I had the awe-inspiring opportunity to get to know a very special horse Emmitt better while I was teaching, practicing, and performing as an opera singer in Oregon last month. Emmitt has taught me so much about singing that he really deserves as many carrots and apples as his big heart desires. Only, as a "Left-Brained-Introvert", i.e. a horse who is inherently dominant and focused upon "what's in it for him", it would not be the wisest thing for me, as his necessary leader, to shower him with treats. For, as soon as this thousand pounds of hulk discovers that I am a quasi-vending-machine-of-yummies, all but the "Nom-nom" part of his brain turns off and he becomes a flurry of snuffles and licks, searching my every pocket for food.
"Necessary leader" has been a phrase that has been floating around in my head for a while. This is a phrase that is easy to understand when we speak of horses. Horses naturally seek leadership. They are highly intuitive and sensitive beings, conditioned by thousands and thousands of years of surviving in the wild. As prey animals, they rely on the herd to keep them safe, and the most experienced and powerful horses become natural leaders of the herd, keeping their followers from danger. But as prey animals, even the leaders among horses are forced to give way to leadership. The strongest and fastest of stallions and the most protective mares cannot stride their way easily through the forest in the way a lioness or a bear can. Prey animals are led by the dangers around them to constantly seek safety and comfort.
With the dawn of man, horses were introduced to their most feared predators, but, at the same time, their most loving leaders. For how great a leader could a potential predator make? A perfect one: a leader that understands the power of what it means to be a predator, and the vulnerability of being prey, can empathize and take charge in equal doses, depending upon what is needed in the moment.
When Emmitt came to my family, I was struck by his beauty and steadiness. This was a horse who, I knew intuitively, was "safe". He possesses a self-assuredness and confidence that is rare among horses. It is not unshakable, but it is strong enough that under almost any circumstance, my Mother, his owner, I knew would be safe.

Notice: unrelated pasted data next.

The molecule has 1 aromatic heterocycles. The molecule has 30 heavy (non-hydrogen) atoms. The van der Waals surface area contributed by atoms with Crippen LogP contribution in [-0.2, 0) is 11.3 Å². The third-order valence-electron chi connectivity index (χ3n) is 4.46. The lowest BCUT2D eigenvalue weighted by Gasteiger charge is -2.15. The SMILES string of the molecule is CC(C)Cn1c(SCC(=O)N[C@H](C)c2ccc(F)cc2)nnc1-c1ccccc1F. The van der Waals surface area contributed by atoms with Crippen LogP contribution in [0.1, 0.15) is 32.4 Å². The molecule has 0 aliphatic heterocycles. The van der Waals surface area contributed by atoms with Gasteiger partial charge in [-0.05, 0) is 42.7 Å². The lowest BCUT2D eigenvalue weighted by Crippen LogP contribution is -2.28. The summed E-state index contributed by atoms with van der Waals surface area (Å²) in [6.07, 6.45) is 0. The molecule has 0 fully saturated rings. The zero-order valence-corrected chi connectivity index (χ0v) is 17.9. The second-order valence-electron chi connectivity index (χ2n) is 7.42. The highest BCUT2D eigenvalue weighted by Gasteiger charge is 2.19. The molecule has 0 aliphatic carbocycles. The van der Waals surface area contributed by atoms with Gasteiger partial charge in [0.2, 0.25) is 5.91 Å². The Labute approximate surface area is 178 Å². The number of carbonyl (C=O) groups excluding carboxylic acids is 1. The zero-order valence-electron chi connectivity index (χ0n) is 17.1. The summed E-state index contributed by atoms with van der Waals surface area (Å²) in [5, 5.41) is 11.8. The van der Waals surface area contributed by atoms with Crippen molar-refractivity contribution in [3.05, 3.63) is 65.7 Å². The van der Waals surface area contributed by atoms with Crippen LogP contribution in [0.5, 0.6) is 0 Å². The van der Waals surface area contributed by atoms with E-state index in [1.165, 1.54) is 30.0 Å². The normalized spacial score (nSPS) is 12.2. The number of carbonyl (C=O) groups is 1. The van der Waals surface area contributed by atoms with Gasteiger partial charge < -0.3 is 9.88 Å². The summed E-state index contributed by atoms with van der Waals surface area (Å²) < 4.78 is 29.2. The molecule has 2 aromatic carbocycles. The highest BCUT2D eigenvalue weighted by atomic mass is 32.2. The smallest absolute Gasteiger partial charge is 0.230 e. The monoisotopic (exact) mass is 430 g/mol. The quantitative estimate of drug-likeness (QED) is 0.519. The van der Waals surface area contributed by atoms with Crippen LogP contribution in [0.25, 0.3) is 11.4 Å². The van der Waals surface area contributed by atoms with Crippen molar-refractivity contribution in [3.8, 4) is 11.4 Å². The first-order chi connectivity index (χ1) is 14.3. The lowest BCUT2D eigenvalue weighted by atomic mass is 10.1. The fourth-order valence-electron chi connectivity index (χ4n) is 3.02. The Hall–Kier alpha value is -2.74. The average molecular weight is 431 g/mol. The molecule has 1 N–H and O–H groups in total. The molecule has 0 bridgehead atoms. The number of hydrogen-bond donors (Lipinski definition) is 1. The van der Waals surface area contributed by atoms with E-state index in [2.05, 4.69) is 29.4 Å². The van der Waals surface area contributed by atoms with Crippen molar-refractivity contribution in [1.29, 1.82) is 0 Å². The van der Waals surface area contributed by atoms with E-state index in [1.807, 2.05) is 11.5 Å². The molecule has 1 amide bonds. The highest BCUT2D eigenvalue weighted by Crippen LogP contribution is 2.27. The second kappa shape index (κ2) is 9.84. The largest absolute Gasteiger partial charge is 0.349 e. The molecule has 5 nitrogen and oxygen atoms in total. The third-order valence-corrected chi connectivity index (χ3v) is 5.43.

Emmitt came to us at least 300 pounds overweight. It was not until we got to know him that we realized that his previous owners over-fed him in order to be able to handle him. Emmitt had mastered what I call the "sassy pants" look. With it he simply says "Feed me and leave me alone". This look escalated toward feeding time, and came out whenever he felt forced to do something he didn't want to do. It wasn't until I became fascinated with exploring Emmitt's potential that I knew he was calling me past his sassiness. I started to dream about what it would be like to possess the power to no longer be intimidated by his nasty looks, and begin a partnership with him. I presume that, at the beginning of these imaginings, I was little different from a Native American woman crouching in the bushes hundreds of years ago, secretly watching a gorgeous wild mare lead her family away from harm. What would it take to communicate with such power? with a being of such conviction and natural strength?
I was soon to find out. As I have learned to communicate with darling Emmitt, colors and sparks emerge from him, and I feel honored to observe the times when he "forgets" to be the tough guy. Under my learned leadership so far, he is beginning to feel safe and proud enough to play. He is leaving behind his bulk and becoming a striking, ever-more-fit bundle of power who is so fun to watch that he makes me laugh like a young girl to see it. Indeed, hidden beneath the cover of his intimidating looks and his insulating flab, there is a horse of such power and joy that I live to someday see him with us in captivity just as I might see him in the wild: powerful, joyous, and free. This, to me, is what Natural Horsemanship is all about: uncovering, the true, natural nature of the horse, wild and free, even as it is in relationship with humans.
This is also what singing is about! We are architects of freedom in that, in order to take on the courage to uncover the truth of what we love, whether it be horse or song, we must be brave enough to imagine that love in all of its fullness before we see it in the flesh.
With Emmitt, I have experienced heart-stopping moments were I knew, deep down, that he saw me, his leader, as a playmate equal to him even in power and size, and the boundaries between us faded as he lowered his head and looked straight into my eyes as if to say "What's next? Let's play! One-two-go!" To experience this with an animal so inherently wild is an honor that will take any feeling person's breath away. If I could not, at least in some small way, imagine that this playful relationship might be possible, even back in his "sassy" days, I could not have fostered the courage to find the truth of who Emmitt really is, and I would have missed out on a whole lot of magic!